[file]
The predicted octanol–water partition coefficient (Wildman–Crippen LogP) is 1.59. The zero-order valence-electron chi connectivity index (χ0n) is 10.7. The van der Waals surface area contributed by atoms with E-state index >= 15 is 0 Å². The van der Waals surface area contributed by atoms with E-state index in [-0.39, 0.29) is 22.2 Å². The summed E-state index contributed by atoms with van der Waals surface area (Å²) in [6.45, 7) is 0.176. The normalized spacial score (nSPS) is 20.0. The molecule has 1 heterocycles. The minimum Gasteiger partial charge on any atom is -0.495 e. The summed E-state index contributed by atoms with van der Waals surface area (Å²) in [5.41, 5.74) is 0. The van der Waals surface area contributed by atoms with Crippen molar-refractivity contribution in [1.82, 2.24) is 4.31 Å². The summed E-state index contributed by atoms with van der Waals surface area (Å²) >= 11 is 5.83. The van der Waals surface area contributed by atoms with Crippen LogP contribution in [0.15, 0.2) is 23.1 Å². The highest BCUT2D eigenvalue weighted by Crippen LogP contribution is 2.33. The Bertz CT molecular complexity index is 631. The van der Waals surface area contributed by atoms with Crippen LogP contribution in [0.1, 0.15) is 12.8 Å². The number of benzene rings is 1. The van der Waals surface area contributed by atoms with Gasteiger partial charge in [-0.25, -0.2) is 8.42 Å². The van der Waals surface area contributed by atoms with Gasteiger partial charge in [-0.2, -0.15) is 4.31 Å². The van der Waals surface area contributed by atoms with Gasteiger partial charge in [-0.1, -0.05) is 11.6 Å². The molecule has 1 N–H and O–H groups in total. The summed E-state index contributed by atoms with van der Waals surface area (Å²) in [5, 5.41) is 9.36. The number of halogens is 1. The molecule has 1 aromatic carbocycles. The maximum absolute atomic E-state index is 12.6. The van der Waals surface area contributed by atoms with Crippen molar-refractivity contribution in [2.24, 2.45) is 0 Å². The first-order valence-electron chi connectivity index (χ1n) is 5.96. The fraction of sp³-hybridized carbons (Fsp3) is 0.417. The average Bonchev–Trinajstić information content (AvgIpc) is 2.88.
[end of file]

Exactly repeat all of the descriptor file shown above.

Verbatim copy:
The predicted octanol–water partition coefficient (Wildman–Crippen LogP) is 1.59. The zero-order valence-electron chi connectivity index (χ0n) is 10.7. The van der Waals surface area contributed by atoms with E-state index >= 15 is 0 Å². The van der Waals surface area contributed by atoms with E-state index in [-0.39, 0.29) is 22.2 Å². The summed E-state index contributed by atoms with van der Waals surface area (Å²) in [6.45, 7) is 0.176. The normalized spacial score (nSPS) is 20.0. The molecule has 1 heterocycles. The minimum Gasteiger partial charge on any atom is -0.495 e. The summed E-state index contributed by atoms with van der Waals surface area (Å²) in [5.41, 5.74) is 0. The van der Waals surface area contributed by atoms with Crippen molar-refractivity contribution in [1.82, 2.24) is 4.31 Å². The summed E-state index contributed by atoms with van der Waals surface area (Å²) >= 11 is 5.83. The van der Waals surface area contributed by atoms with Crippen LogP contribution in [0.15, 0.2) is 23.1 Å². The highest BCUT2D eigenvalue weighted by Crippen LogP contribution is 2.33. The Bertz CT molecular complexity index is 631. The van der Waals surface area contributed by atoms with Crippen LogP contribution in [0.1, 0.15) is 12.8 Å². The number of benzene rings is 1. The van der Waals surface area contributed by atoms with Gasteiger partial charge in [-0.25, -0.2) is 8.42 Å². The van der Waals surface area contributed by atoms with Gasteiger partial charge in [-0.2, -0.15) is 4.31 Å². The van der Waals surface area contributed by atoms with Gasteiger partial charge in [-0.1, -0.05) is 11.6 Å². The molecule has 1 N–H and O–H groups in total. The summed E-state index contributed by atoms with van der Waals surface area (Å²) in [5, 5.41) is 9.36. The number of halogens is 1. The molecule has 1 aromatic carbocycles. The maximum absolute atomic E-state index is 12.6. The van der Waals surface area contributed by atoms with Crippen molar-refractivity contribution in [2.24, 2.45) is 0 Å². The first-order valence-electron chi connectivity index (χ1n) is 5.96. The fraction of sp³-hybridized carbons (Fsp3) is 0.417. The average Bonchev–Trinajstić information content (AvgIpc) is 2.88.